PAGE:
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  • richardmitnick 8:31 pm on December 3, 2013 Permalink | Reply
    Tags: , , , , NASA Dawn   

    From NASA/JPL at Caltech: “NASA’s Dawn Fills out its Ceres Dance Card” 

    December 03, 2013
    Jia-Rui Cook 818-354-0850
    Jet Propulsion Laboratory, Pasadena, Calif.
    jccook@jpl.nasa.gov

    It’s going to be a ball when NASA’s Dawn spacecraft finally arrives at the dwarf planet Ceres, and mission managers have now inked in the schedule on Dawn’s dance card.

    dawn
    DAWN

    ceres
    Ceres

    Dawn has been cruising toward Ceres, the largest object in the main asteroid belt between Mars and Jupiter, since September 2012. That’s when it departed from its first dance partner, Vesta.

    vesta
    Vesta

    Ceres presents an icy — possibly watery — counterpoint to the dry Vesta, where Dawn spent almost 14 months. Vesta and Ceres are two of the largest surviving protoplanets — bodies that almost became planets — and will give scientists clues about the planet-forming conditions at the dawn of our solar system.

    When Dawn enters orbit around Ceres, it will be the first spacecraft to see a dwarf planet up-close and the first spacecraft to orbit two solar system destinations beyond Earth.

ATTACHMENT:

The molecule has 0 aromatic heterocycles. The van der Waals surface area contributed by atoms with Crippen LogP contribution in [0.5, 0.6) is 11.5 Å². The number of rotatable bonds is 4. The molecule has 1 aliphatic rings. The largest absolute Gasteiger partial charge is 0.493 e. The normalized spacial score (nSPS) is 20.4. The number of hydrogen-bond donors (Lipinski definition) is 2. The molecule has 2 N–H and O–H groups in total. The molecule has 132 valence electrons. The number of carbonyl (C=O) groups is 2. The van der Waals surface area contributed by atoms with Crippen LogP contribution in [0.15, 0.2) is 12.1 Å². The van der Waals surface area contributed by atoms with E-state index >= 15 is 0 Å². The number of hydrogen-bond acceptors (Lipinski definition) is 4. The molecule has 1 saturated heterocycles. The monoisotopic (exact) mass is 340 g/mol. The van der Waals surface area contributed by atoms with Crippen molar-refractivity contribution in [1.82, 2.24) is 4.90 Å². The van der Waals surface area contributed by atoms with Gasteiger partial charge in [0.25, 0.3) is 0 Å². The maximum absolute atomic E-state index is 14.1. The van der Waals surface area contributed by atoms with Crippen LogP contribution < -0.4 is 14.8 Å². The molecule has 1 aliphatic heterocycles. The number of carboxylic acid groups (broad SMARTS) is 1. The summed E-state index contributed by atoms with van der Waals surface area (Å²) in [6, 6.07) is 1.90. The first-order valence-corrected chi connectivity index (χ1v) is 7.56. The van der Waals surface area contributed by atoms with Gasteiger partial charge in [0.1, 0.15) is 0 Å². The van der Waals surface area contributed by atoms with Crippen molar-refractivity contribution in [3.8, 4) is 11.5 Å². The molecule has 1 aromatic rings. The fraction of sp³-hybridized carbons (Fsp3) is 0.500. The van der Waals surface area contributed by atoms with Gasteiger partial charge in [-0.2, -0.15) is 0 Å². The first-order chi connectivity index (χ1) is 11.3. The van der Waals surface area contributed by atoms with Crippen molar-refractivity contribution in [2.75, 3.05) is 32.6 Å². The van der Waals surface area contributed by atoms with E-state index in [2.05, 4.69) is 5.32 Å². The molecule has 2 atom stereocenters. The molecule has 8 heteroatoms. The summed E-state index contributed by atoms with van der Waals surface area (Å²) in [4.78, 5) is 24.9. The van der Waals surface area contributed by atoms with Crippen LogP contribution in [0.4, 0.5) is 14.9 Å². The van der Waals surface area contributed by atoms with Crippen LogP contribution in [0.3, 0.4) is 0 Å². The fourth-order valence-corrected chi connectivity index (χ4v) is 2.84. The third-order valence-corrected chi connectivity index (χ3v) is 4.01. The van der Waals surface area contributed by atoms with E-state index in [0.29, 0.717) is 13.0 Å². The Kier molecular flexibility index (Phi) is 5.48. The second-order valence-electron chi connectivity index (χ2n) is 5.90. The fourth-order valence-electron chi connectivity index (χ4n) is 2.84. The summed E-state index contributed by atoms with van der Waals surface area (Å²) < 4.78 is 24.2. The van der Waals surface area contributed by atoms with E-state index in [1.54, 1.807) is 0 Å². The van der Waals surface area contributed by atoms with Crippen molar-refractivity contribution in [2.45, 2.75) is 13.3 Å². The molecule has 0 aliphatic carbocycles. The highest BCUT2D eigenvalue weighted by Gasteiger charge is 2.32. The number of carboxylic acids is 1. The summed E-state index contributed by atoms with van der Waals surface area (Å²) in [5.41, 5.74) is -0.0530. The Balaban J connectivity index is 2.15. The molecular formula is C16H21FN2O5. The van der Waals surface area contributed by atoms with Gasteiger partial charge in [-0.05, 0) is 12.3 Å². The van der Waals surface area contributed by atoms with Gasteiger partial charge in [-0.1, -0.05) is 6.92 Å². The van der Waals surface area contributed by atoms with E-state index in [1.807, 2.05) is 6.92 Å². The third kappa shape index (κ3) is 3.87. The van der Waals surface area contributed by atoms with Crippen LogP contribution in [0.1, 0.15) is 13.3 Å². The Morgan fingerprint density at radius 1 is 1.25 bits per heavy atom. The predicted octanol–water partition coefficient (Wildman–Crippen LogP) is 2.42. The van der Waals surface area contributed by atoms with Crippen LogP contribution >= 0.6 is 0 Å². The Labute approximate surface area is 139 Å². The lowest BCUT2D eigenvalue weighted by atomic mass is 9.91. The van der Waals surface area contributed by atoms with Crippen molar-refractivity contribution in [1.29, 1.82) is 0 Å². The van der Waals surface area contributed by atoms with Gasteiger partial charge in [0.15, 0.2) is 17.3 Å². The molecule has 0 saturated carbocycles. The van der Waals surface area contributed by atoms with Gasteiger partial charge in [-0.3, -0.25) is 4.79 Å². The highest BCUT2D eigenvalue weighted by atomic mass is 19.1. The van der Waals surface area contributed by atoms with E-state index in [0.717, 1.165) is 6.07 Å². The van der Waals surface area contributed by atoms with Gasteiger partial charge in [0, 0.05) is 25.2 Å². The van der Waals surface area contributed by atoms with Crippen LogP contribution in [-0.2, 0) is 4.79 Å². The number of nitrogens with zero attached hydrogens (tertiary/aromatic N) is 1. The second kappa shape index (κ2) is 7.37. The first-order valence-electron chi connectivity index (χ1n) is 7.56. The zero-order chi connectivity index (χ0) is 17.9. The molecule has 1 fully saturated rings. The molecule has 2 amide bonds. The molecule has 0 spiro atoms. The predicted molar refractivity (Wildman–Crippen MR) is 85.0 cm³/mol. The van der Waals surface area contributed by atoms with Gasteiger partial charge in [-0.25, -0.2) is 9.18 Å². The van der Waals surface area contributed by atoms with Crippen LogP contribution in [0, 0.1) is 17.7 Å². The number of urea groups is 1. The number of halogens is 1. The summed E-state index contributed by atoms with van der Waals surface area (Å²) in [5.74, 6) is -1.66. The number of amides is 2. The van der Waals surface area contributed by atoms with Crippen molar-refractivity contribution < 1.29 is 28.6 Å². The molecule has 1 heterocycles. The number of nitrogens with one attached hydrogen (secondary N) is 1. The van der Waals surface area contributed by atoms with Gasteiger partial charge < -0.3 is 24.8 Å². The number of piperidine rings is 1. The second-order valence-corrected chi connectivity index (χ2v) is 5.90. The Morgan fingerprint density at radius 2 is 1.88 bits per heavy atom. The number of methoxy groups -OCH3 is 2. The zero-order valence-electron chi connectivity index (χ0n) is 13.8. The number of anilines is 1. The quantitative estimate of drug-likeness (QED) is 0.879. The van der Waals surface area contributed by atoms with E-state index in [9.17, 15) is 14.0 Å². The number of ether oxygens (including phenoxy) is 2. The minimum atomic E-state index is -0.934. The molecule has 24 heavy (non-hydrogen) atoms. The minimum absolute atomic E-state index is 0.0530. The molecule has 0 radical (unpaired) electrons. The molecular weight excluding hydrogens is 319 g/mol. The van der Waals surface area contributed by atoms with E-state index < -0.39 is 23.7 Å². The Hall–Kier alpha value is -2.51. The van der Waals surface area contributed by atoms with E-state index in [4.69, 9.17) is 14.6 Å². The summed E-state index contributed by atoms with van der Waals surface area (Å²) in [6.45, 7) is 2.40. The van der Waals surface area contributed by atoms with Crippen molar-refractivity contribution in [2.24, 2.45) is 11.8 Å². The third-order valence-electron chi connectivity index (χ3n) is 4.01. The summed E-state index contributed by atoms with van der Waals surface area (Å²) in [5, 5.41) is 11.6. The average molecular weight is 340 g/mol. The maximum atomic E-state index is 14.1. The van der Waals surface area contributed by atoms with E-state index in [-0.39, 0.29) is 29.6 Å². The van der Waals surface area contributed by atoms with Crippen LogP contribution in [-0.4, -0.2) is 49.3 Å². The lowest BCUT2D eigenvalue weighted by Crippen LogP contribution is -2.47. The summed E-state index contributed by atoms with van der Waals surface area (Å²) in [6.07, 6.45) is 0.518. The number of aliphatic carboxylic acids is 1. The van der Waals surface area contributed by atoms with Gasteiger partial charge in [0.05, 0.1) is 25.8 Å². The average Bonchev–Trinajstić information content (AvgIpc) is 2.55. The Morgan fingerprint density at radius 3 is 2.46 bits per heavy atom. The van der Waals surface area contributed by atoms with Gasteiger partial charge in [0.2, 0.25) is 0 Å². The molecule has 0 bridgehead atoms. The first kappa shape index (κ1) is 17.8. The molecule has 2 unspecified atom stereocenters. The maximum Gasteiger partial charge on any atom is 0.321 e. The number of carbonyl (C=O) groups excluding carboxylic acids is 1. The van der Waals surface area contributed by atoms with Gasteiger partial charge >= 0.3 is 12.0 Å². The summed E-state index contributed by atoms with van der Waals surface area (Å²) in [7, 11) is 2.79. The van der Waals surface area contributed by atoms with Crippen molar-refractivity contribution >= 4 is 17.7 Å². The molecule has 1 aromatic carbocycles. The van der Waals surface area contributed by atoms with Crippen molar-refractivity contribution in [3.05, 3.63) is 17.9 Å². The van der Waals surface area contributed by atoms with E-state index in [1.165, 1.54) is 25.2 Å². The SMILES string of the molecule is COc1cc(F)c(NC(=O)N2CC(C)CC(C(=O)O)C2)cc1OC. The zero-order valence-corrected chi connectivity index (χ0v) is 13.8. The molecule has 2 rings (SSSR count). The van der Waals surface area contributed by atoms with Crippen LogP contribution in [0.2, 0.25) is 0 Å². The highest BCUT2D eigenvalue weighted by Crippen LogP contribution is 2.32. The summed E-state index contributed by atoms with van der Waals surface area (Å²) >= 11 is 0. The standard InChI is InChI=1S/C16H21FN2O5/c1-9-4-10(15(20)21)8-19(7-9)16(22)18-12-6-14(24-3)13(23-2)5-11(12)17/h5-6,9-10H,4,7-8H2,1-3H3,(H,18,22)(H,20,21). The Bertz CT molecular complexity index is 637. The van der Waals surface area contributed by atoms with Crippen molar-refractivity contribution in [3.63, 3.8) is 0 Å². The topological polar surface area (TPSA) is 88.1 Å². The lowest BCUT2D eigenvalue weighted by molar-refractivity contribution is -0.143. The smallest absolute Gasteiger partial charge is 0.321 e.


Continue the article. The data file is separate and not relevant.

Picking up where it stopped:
“Our flight plan around Ceres will be choreographed to be very similar to the strategy that we successfully used around Vesta,” said Bob Mase, Dawn’s project manager at NASA’s Jet Propulsion Laboratory, Pasadena, Calif. “This approach will build on that and enable scientists to make direct comparisons between these two giants of the asteroid belt.”

    As a prelude, the team will begin approach operations in late January 2015. The next month, Ceres will be big enough in Dawn’s view to be imaged and used for navigation purposes. Dawn will arrive at Ceres — or, more accurately, it will be captured by Ceres’ gravity — in late March or the beginning of April 2015.

    Dawn will make its first full characterization of Ceres later in April, at an altitude of about 8,400 miles (13,500 kilometers) above the icy surface. Then, it will spiral down to an altitude of about 2,750 miles (4,430 kilometers), and obtain more science data in its survey science orbit. This phase will last for 22 days, and is designed to obtain a global view of Ceres with Dawn’s framing camera, and global maps with the visible and infrared mapping spectrometer (VIR).